Hot Takes From the Beauty & Style Desk
Overworn and outdone.
November 4, 2019
Few colleges or universities can claim the fashion culture that NYU can. Whether I want to admit it or not, it was a small but contributing factor in my decision to attend. I genuinely enjoy eyeing the street style of students while walking to class and spotting some real gems. Special shoutout to the guy in the Stern building at 11 a.m. on Mondays and Wednesdays that wears structured blazers with his Balenciagas.
With such fierce competition, it can be difficult to maintain an individual style. Too often, trying to stay on trend can lead to copying others to the point of exhaustion and sometimes, these trends don’t even make sense. Below is a list of trends that, according to one guy’s irrelevant opinion, have seen their share of overuse or inexplicable popularity.
Off-White Graphic Tees
I’m not going to trash Off-White in the way that many self-proclaimed fashion critics seem to, since it’s not a hot take nor one I agree with. Virgil Abloh has had his share of innovations. His label has been credited with everything from bringing utilitarian irony back into fashion to establishing Helvetica Neue as the dominant typeface in design circles. His designs haven’t come without some missteps, however. His signature products are his graphic tees, many of them logo-adorned and less than spectacular. It is not a fashion statement to put on an ill-fitting t-shirt plastered with some gaudy arrows or diagonal lines. This is literally the same thing we endured during the Abercrombie & Fitch graphic tee era, only at a luxury price point. Save yourself the money.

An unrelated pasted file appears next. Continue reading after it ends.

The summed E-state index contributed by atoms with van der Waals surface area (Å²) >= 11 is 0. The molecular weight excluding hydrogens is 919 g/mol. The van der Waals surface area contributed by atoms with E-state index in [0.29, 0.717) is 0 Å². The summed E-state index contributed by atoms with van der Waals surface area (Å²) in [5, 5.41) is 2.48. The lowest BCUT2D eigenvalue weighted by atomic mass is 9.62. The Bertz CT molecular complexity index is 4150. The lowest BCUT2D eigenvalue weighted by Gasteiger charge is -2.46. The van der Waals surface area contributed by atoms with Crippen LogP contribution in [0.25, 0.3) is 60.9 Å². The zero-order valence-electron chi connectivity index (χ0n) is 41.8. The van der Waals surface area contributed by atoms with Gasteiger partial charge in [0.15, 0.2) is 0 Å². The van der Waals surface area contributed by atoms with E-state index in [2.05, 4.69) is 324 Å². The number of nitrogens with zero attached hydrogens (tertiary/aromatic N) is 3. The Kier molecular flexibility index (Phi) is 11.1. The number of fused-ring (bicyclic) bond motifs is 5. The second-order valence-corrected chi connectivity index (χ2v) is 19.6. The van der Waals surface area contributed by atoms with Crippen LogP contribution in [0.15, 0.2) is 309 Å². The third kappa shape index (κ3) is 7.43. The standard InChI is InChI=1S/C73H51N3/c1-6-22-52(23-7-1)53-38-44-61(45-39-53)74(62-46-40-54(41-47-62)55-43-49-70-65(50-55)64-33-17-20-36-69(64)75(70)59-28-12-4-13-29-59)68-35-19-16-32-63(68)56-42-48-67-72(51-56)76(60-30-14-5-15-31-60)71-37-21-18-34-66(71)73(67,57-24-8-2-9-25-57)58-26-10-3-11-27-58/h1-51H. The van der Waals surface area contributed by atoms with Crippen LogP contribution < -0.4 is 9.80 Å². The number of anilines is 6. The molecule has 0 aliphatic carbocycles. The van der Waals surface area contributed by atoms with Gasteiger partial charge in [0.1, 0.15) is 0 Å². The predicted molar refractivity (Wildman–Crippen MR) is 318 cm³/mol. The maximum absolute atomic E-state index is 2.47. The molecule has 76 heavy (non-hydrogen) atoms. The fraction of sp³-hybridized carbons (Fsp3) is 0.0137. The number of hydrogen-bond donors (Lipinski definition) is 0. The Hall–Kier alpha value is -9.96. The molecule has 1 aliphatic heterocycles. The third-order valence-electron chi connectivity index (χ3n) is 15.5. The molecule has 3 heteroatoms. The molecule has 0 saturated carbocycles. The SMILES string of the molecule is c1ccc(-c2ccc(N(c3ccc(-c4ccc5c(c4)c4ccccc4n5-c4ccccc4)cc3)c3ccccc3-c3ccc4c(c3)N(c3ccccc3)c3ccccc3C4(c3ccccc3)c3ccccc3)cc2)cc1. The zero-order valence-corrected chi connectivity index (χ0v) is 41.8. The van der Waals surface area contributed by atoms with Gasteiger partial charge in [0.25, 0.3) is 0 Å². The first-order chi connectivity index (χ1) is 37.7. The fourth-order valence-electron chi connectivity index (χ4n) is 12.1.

Comme des Garçons Converse
Four years ago, this trend was great. I even considered buying a pair myself. They were an affordable way to buy into the CDG play brand, regardless of their simplistic design. A Saturday night, Brooklyn-bound L train has at least one pair in every car. It’s statistics. It is a trend that needs to pass not only for its overuse, but its uninteresting design. The shoes really aren’t anything more than an all-white ’70s Chuck Taylor shoe with the CDG heart logo screen printed on the side. And no, I don’t think the rubberized toe cap counts as design.
Alexander McQueen Oversized Sneaker
These are the official footwear of every Tribeca mom, most often paired with a smoothie and an Equinox membership. I guess these fall into the bulky sneaker trend, which I don’t have a problem with per se. I respect your average Balenciaga Triple S and love my own Raf Simons Ozweego, the shoes at the origin of the entire trend. One problem with these is that they are not even that chunky. Their only defining feature and the one that loosely places them into the category are their bloated rubber soles. Beyond this, they are an unremarkable leather sneaker that is just stamped with the McQueen logo. The late McQueen himself would definitely not be pleased. They lack the macabre avant-garde spirit of his designs and come off as a cash grab. If it were not for the branding, these shoes would fit in perfectly at Zara with their generic silhouette. For something identical, shop at an actual Zara instead.
A version of this article appears in the Monday, Nov. 4, 2019, print edition. Email Chad Evans at [email protected]